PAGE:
Monday, March 29, 2010

Caster Gun for BlindSquirrel Props

NOTE: If you're interested in purchasing a finished piece, send a note to Mike over at BlindSquirrel Props and let him know. This entry details my creation of a set of molds of his work. The gun itself is his creation and the molds are also his property. I am not taking orders for replicas of this prop!

Some people familiar with my builds may recall that I had worked with a fellow prop builder named Mike Iverson to pull the visors for my Daft Punk helmets several months ago. Mike (better known as BlindSquirrel) made a kick ass Caster Gun replica back in 2008.


After getting a ton of requests for multiples, he decided to make another, only this time with the intent to mold it. I had offered to make the molds a while ago as a favor, and got to work after the masters showed up in the mail.


Most of these are fairly typical box molds, a few more intricate than others. For each mold, I used Smooth-On's Mold Max 30.

Rear breech arms and barrel ring were unsupported pour molds. The silicone is thick enough on these to make sure the form stays rigid even without a form on the outside. First pass on the breech arms didn't go so well, so I ended up using a thinned layer of silicone brushed into the details first to minimize the air trapped by the rubber. Second mold went much better.


The barrel was molded in two halves to help with slush casting and to save weight. Also, this will help in placing wiring/battery packs if someone wants the gun to illuminate (I know mine will!) The box molds on these halves were done with a channel routed into the interior of the wood which locks the silicone into shape. This way, there's no need for a wooden backer on the box, making demolding much easier later since less of the support structure has to be taken apart.




I realize there's a ton of molding tutorials out there, but for my part, here's how I made my molds. This isn't really a step-by-step so much as some neat tricks I've learned that might help people in their builds. Each of the 2-part molds were made in very similar fashion. I'll show the grips as an example.

To start with, the piece(s) were embedded in soft non-sulfur oil-based modeling clay. This was smoothed out prior to placing the items in them to make the mold surface as even as possible. I followed certain edges in the master to hide the seam line as much as possible. Pour spouts were made in clay, as well as narrower vent spouts to release air bubbles during pouring. Registration keys were created by indenting the clay with the blunt end of a marker, but any rounded object will work. For some of my smaller molds, I used the back of a paintbrush handle.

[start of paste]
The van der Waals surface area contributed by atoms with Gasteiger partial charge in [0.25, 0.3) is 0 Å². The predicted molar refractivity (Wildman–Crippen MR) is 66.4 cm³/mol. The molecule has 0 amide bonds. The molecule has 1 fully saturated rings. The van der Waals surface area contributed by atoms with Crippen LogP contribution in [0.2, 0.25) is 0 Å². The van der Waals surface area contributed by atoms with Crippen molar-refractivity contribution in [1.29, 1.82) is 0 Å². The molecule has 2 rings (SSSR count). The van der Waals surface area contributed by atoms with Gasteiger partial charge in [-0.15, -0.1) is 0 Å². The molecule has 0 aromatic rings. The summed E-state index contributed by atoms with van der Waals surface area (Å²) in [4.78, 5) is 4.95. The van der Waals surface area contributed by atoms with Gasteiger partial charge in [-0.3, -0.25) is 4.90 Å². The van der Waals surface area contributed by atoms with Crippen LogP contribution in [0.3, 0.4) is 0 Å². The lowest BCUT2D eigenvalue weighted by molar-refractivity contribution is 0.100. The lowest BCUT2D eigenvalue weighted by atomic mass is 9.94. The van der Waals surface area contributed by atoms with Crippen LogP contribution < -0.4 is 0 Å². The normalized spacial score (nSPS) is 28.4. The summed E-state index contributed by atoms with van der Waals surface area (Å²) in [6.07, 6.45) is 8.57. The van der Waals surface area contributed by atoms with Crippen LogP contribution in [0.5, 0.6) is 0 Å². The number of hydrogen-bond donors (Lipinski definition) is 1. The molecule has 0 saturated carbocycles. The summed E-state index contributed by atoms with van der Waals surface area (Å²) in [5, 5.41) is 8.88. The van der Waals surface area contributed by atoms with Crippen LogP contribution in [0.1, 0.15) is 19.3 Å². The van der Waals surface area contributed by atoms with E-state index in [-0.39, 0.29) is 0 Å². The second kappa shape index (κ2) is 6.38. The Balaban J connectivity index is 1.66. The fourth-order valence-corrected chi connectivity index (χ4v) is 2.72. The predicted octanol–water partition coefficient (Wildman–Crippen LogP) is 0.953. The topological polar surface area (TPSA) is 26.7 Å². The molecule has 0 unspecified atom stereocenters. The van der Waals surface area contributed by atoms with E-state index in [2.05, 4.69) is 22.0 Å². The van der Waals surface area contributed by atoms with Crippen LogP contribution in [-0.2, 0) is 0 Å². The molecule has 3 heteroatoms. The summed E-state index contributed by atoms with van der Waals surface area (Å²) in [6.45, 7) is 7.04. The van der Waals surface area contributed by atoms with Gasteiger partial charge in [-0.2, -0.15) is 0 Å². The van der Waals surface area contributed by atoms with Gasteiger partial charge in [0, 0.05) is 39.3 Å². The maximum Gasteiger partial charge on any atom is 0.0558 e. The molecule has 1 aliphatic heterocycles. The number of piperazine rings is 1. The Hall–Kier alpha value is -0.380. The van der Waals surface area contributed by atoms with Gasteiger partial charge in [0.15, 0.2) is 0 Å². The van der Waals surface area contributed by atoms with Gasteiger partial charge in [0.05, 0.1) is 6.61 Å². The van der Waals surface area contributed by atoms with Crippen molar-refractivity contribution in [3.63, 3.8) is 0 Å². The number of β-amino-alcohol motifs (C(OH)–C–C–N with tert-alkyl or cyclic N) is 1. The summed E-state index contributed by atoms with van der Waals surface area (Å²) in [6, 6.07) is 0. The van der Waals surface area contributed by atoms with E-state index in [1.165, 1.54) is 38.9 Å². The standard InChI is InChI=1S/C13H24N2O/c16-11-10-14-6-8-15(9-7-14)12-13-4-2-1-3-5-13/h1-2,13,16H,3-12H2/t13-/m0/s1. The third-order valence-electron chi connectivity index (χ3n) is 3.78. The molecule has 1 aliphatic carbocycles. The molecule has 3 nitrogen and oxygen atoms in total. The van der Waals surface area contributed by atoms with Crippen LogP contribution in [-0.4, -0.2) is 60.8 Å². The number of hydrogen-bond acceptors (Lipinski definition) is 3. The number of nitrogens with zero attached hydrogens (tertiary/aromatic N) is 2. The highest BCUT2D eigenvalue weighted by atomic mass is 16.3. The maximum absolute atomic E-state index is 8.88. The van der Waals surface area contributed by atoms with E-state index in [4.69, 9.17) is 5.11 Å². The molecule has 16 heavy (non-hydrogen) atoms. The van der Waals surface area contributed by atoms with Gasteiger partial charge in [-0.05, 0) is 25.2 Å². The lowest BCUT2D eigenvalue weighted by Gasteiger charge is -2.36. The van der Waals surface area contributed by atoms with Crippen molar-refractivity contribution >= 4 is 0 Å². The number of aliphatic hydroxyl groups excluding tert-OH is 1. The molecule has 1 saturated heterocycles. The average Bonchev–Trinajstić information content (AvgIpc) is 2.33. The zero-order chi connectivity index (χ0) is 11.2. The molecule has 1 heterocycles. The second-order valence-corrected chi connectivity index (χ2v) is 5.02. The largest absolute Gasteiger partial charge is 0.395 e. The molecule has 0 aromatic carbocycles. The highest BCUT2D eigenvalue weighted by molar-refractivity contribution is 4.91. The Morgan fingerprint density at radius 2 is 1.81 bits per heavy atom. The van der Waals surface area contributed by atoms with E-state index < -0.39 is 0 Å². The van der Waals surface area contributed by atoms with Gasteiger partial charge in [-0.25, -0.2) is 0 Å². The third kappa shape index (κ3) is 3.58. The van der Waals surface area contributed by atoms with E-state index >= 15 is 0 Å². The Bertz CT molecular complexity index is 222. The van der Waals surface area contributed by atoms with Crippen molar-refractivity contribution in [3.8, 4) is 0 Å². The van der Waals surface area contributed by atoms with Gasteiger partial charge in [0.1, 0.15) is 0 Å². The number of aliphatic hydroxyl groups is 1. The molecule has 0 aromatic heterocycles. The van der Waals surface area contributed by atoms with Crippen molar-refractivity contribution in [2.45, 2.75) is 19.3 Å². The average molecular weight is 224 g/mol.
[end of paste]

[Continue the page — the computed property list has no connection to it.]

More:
On this particular mold, the mold box was keyed vertically to make sure the silicone stayed aligned curing the casting process. To ease in demolding the first pull, the wood received a wax release agent. This keeps the silicone from seeping into the pores of the wood and possibly tearing later.

After the clay and box are sorted out, I started by brushing a thinned layer of silicone over the piece. For brushes, I usually go to wal-mart and buy a pack of 50 kid's craft brushes. They'll get destroyed after one silicone use anyways, so no point in using nice brushes. These are also synthetic fibers, so there's less chance of a bristle falling out into your rubber.


After the brush coat has settled and all the bubbles have worked their way out, I fill the rest of the box up with more non-thinned silicone... then wait 8-10 hours.


Once thats dry, flip it over and remove the clay. You can see how the indentions made little raised keys in the facing edge of the silicone. The pour and vent spouts are also visible here. Make sure to leave that clay in place, as you'll need these areas empty later.


Repeat the process for the other side. REMEMBER TO USE MOLD RELEASE! Silicone doesn't stick to much, but it DOES stick to other silicone. If you don't put mold wax or some other substance between the two halves, they will form one solid block. Way back when I tried my first mold, I didn't have any mold release wax, so I used automotive wax instead. I still use it to this day and it hasn't let me down yet. No idea if its cheaper or not, but its what I had on hand and it worked wonderfully.


Finished mold!


This is how the pour is set up. The larger holes on the top are the pour spouts; smaller ones are the vents. There are 2 pieces of MDF lightly clamped to the mold frame to keep the silicone aligned during casting.


And the first pull! (yes, in pink casting resin... I had a bunch of dye laying around...)


Some more of the 2-part molds in various stages of process:

Trigger and sights


Caster Shells


Grip support arms and breech cap lever bar (seriously, I'm just making names up here...) This one is a strange mold - the resin from the arms fills the bar as its poured.


Both of the above after the first coat had dried


Breech cap


All the molds finished and ready for a run. In a test, I was able to pull an entire caster gun "kit" in a little under 90 minutes, using only 3 cups of resin. MUCH faster than scratchbuilding one after another!


Here's some detail shots of the pulls from the molds:




And finally, one complete Caster Gun kit.


If you're interested in purchasing a finished piece, send a note to Mike over at BlindSquirrel Props and let him know.

Thanks for reading!

3 comments:

ghost said...

nice :>.

Ruxikah said...

I think this is one of the coolest things I've ever seen!! OoO

Wratschko said...

When you cast this, did you fill the entire mold with resin to the top, or did you slush cast within the box mold. If it is that you slush cast inside the mold, how did you do so without just having a weak thin outer wall? did you fill the parts with another product, or did you use multiple layers of resin?

Post a Comment